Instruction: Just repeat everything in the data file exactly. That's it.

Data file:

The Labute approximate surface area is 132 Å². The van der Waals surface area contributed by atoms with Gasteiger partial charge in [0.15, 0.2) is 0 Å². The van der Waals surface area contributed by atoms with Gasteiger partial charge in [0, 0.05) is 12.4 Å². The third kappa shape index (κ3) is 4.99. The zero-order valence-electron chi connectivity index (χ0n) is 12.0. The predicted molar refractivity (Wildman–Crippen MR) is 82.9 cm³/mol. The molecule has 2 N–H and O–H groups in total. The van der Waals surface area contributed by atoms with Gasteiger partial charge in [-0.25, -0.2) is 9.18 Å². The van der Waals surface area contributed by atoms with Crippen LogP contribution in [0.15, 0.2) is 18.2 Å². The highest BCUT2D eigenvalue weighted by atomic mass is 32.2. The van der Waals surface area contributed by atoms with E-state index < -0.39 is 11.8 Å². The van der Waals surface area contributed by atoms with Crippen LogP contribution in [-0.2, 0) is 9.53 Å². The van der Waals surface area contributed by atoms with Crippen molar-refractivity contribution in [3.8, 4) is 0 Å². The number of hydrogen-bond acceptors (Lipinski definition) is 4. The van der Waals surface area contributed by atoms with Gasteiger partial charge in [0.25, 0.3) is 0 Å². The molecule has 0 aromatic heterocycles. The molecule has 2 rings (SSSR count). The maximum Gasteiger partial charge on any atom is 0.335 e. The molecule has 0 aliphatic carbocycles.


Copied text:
The Labute approximate surface area is 132 Å². The van der Waals surface area contributed by atoms with Gasteiger partial charge in [0.15, 0.2) is 0 Å². The van der Waals surface area contributed by atoms with Gasteiger partial charge in [0, 0.05) is 12.4 Å². The third kappa shape index (κ3) is 4.99. The zero-order valence-electron chi connectivity index (χ0n) is 12.0. The predicted molar refractivity (Wildman–Crippen MR) is 82.9 cm³/mol. The molecule has 2 N–H and O–H groups in total. The van der Waals surface area contributed by atoms with Gasteiger partial charge in [-0.25, -0.2) is 9.18 Å². The van der Waals surface area contributed by atoms with Crippen LogP contribution in [0.15, 0.2) is 18.2 Å². The highest BCUT2D eigenvalue weighted by atomic mass is 32.2. The van der Waals surface area contributed by atoms with E-state index < -0.39 is 11.8 Å². The van der Waals surface area contributed by atoms with Crippen LogP contribution in [-0.2, 0) is 9.53 Å². The van der Waals surface area contributed by atoms with Crippen molar-refractivity contribution in [3.8, 4) is 0 Å². The number of hydrogen-bond acceptors (Lipinski definition) is 4. The van der Waals surface area contributed by atoms with Gasteiger partial charge in [0.25, 0.3) is 0 Å². The molecule has 0 aromatic heterocycles. The molecule has 2 rings (SSSR count). The maximum Gasteiger partial charge on any atom is 0.335 e. The molecule has 0 aliphatic carbocycles.